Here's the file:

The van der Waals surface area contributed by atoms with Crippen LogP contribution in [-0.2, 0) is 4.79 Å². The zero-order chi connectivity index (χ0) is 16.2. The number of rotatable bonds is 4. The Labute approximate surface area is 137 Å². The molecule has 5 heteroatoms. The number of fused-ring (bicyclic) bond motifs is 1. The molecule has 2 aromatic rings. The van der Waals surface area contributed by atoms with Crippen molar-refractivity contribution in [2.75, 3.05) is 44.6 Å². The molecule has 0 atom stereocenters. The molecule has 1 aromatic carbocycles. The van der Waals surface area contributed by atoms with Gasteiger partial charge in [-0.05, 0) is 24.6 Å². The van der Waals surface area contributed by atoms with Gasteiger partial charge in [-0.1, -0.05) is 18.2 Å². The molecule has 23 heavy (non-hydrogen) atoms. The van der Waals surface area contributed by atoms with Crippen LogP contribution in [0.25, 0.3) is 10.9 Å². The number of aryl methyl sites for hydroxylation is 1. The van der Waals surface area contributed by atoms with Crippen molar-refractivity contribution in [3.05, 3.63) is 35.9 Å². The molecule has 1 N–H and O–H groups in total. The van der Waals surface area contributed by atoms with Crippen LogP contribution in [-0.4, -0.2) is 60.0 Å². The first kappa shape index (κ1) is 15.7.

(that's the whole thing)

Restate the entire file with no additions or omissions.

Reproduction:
The van der Waals surface area contributed by atoms with Crippen LogP contribution in [-0.2, 0) is 4.79 Å². The zero-order chi connectivity index (χ0) is 16.2. The number of rotatable bonds is 4. The Labute approximate surface area is 137 Å². The molecule has 5 heteroatoms. The number of fused-ring (bicyclic) bond motifs is 1. The molecule has 2 aromatic rings. The van der Waals surface area contributed by atoms with Crippen molar-refractivity contribution in [2.75, 3.05) is 44.6 Å². The molecule has 0 atom stereocenters. The molecule has 1 aromatic carbocycles. The van der Waals surface area contributed by atoms with Gasteiger partial charge in [-0.05, 0) is 24.6 Å². The van der Waals surface area contributed by atoms with Gasteiger partial charge in [-0.1, -0.05) is 18.2 Å². The molecule has 23 heavy (non-hydrogen) atoms. The van der Waals surface area contributed by atoms with Crippen LogP contribution in [0.25, 0.3) is 10.9 Å². The number of aryl methyl sites for hydroxylation is 1. The van der Waals surface area contributed by atoms with Crippen molar-refractivity contribution in [3.05, 3.63) is 35.9 Å². The molecule has 1 N–H and O–H groups in total. The van der Waals surface area contributed by atoms with Crippen LogP contribution in [-0.4, -0.2) is 60.0 Å². The first kappa shape index (κ1) is 15.7.